Tsonga language

Last updated

Native to
Ethnicity Tsonga
Native speakers
3.7 million (2006–2011) [1]
3.4 million L2 speakers in South Africa (2002) [2]
Latin (Tsonga alphabet)
Tsonga Braille
Signed Tsonga
Official status
Official language in
Recognised minority
language in
Language codes
ISO 639-1 ts
ISO 639-2 tso
ISO 639-3 tso
Glottolog tson1249
S.53 (S.52) [3]
Linguasphere 99-AUT-dc incl. varieties 99-AUT-dca...
This article contains IPA phonetic symbols. Without proper rendering support, you may see question marks, boxes, or other symbols instead of Unicode characters. For an introductory guide on IPA symbols, see Help:IPA.
South Africa 2011 Tsonga speakers proportion map.svg
People Vatsonga

Tsonga ( /ˈtsɒŋɡə/ ) or Xitsonga (Tsonga:Xitsonga) as an endonym, is a Bantu language spoken by the Tsonga people of southern Africa. It is mutually intelligible with Tswa and Ronga and the name "Tsonga" is often used as a cover term for all three, also sometimes referred to as Tswa-Ronga. The Xitsonga language has been standardised for both academic and home use. Tsonga is an official language of South Africa, and under the name "Shangani" it is recognised as an official language in the Constitution of Zimbabwe. All Tswa-Ronga languages are recognised in Mozambique. It is not official in Eswatini (formerly Swaziland).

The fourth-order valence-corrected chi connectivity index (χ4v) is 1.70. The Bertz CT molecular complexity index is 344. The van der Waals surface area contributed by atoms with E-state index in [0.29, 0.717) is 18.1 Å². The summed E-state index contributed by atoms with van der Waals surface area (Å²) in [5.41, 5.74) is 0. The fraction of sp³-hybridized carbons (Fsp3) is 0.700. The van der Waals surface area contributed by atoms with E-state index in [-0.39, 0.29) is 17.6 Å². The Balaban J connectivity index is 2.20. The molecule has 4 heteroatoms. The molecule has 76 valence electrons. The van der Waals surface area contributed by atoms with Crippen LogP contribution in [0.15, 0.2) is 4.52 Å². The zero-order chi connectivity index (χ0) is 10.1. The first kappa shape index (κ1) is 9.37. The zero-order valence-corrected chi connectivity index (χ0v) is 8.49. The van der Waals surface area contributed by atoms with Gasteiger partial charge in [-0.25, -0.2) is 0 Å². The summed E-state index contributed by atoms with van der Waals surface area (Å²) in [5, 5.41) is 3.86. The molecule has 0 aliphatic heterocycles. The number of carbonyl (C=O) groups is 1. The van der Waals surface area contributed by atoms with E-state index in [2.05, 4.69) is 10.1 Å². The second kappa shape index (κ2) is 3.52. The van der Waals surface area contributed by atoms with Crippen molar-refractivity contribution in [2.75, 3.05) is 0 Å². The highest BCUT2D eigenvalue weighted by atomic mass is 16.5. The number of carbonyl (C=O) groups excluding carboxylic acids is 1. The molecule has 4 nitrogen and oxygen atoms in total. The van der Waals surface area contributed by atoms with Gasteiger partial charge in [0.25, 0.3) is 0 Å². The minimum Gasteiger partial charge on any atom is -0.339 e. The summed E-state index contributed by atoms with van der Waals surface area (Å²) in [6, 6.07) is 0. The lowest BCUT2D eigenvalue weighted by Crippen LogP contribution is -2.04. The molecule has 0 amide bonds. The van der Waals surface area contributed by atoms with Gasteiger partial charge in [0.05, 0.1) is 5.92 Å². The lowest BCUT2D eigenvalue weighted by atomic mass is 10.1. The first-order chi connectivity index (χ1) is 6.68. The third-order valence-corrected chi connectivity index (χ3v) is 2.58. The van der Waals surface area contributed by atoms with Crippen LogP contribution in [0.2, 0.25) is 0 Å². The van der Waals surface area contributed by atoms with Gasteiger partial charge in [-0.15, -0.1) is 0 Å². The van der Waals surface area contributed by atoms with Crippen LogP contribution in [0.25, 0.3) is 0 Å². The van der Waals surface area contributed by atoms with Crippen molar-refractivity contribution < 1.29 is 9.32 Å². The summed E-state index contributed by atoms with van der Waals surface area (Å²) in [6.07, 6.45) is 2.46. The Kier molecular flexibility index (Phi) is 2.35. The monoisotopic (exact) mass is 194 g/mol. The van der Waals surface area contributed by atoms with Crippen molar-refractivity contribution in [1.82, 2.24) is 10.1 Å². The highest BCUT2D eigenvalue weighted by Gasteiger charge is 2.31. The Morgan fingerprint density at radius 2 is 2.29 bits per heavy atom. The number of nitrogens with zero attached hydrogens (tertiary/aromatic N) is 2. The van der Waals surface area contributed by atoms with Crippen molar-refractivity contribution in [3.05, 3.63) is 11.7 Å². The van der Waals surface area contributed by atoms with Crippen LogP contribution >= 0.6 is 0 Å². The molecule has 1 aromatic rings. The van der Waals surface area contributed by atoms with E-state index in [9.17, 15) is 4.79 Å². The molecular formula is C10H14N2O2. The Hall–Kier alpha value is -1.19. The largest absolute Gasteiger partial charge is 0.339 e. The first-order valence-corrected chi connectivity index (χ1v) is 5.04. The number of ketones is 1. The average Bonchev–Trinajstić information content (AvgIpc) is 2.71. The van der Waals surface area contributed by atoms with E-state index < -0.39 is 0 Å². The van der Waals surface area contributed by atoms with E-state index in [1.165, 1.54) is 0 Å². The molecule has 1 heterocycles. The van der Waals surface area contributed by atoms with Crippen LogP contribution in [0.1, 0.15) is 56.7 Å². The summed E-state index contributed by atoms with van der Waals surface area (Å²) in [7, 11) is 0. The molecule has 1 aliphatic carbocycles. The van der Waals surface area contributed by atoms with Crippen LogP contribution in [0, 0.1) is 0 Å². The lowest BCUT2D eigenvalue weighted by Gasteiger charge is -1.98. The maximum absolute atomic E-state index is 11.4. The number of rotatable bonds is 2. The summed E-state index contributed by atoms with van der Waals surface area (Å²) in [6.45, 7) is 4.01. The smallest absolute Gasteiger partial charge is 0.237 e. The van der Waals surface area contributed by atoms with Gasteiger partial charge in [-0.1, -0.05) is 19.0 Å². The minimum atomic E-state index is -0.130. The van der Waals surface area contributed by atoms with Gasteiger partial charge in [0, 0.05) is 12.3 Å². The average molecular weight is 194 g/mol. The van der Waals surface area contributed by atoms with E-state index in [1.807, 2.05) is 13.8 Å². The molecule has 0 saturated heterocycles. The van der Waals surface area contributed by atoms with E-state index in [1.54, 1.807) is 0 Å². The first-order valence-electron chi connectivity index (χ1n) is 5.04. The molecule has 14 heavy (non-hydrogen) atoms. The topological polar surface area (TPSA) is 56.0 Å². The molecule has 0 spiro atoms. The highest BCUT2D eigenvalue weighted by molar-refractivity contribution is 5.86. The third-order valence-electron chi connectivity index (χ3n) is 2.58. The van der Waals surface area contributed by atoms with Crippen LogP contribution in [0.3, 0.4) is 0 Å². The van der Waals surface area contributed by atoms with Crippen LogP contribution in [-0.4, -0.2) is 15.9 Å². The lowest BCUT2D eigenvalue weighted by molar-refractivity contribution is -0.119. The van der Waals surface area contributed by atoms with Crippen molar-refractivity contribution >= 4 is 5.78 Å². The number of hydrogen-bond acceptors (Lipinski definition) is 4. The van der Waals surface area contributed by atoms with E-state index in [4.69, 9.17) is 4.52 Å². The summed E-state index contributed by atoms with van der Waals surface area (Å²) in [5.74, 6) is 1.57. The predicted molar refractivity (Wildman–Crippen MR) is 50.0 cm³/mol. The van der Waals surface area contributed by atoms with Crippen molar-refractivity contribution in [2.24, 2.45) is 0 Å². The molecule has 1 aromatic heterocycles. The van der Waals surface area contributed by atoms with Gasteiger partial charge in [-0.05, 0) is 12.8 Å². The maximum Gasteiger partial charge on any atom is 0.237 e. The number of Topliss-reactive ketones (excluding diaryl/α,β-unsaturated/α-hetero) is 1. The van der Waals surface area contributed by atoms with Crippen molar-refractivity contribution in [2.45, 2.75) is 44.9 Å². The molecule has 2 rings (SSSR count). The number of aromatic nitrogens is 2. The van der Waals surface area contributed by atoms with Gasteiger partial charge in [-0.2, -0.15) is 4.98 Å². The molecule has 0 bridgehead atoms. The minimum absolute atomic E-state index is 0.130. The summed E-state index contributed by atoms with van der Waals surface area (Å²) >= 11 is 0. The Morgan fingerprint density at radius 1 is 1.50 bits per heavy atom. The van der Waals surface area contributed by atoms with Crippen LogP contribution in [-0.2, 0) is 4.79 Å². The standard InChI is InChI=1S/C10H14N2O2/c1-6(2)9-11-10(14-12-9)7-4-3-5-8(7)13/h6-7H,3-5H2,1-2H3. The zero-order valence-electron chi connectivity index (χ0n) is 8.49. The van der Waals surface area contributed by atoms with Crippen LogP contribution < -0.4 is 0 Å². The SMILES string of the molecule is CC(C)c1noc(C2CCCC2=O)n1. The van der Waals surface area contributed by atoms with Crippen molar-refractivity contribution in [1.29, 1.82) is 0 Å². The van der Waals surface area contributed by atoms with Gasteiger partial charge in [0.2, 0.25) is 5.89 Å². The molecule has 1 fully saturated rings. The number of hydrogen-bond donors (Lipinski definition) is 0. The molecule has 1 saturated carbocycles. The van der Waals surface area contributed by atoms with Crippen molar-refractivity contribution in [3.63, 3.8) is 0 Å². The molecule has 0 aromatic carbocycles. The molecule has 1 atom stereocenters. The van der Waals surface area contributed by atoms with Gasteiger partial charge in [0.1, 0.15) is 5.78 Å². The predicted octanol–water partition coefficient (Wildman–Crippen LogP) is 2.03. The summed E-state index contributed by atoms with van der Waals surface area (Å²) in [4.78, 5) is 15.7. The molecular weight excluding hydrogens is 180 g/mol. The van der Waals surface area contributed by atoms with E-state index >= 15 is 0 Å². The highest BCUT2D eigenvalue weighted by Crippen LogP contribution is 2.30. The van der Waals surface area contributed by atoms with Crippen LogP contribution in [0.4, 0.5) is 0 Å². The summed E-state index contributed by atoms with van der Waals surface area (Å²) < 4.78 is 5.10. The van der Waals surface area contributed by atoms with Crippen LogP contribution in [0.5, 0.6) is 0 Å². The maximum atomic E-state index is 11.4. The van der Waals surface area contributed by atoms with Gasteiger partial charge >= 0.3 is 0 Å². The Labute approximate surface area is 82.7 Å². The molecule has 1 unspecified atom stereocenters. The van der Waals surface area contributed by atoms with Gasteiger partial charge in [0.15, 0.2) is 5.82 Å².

The Xitsonga language was studied in great detail by the Swiss missionary, Henri-Alexandre Junod between the years 1890 and 1920, who made the conclusion that the Xitsonga language (which he called the "Thonga language" at the time) began to develop in Mozambique even before the 1400s. In his own words, Junod states the following: [4]

My conclusion is then that the Thonga language was already-spoken by the primitive occupants of the country more than 500 years ago and that, together with a certain number of customs, it formed the great bond which bound the Thonga clans together in past centuries.

Further studies were carried out by Junod and other Swiss missionaries such as Henri Berthoud and Ernest Creux, who began to unify the language in order to have a standard way of writing and reading. "Shigwamba" was a term used by the missionaries in order to group the language under a unified identity, however the name was unfamiliar to many of the Tsonga people and had to be replaced with "Thonga/Tsonga". Harries makes reference to this: [5]

As the term Gwamba was unknown outside the Spelonken, Henri Berthoud recommended that the mission abandon the term and replace it with the widely accepted genericism, Tonga/Thonga.

Swiss missionaries engaged with the Tsonga people and used their assistance to translate the Bible from English and Sesotho into the Tsonga language. Paul Berthoud published the first book in 1883 which came as a result of the help he received from the translations by Mpapele (Mbizana) or Mandlati (Zambiki). The two men were active in teaching and translating the language to the missionaries since none of the missionaries were familiar with it and had to dedicate much of their time to learn it. The language of the Tsonga people and the dialects were put into print and the first books were published. The language was later on finally registered as "Xitsonga" within the Constitution of South Africa (Act 108 of 1996) and it was declared an official language. The standardization of the Xitsonga language as a result made it possible for the Tsonga people to develop a common way of speaking and writing.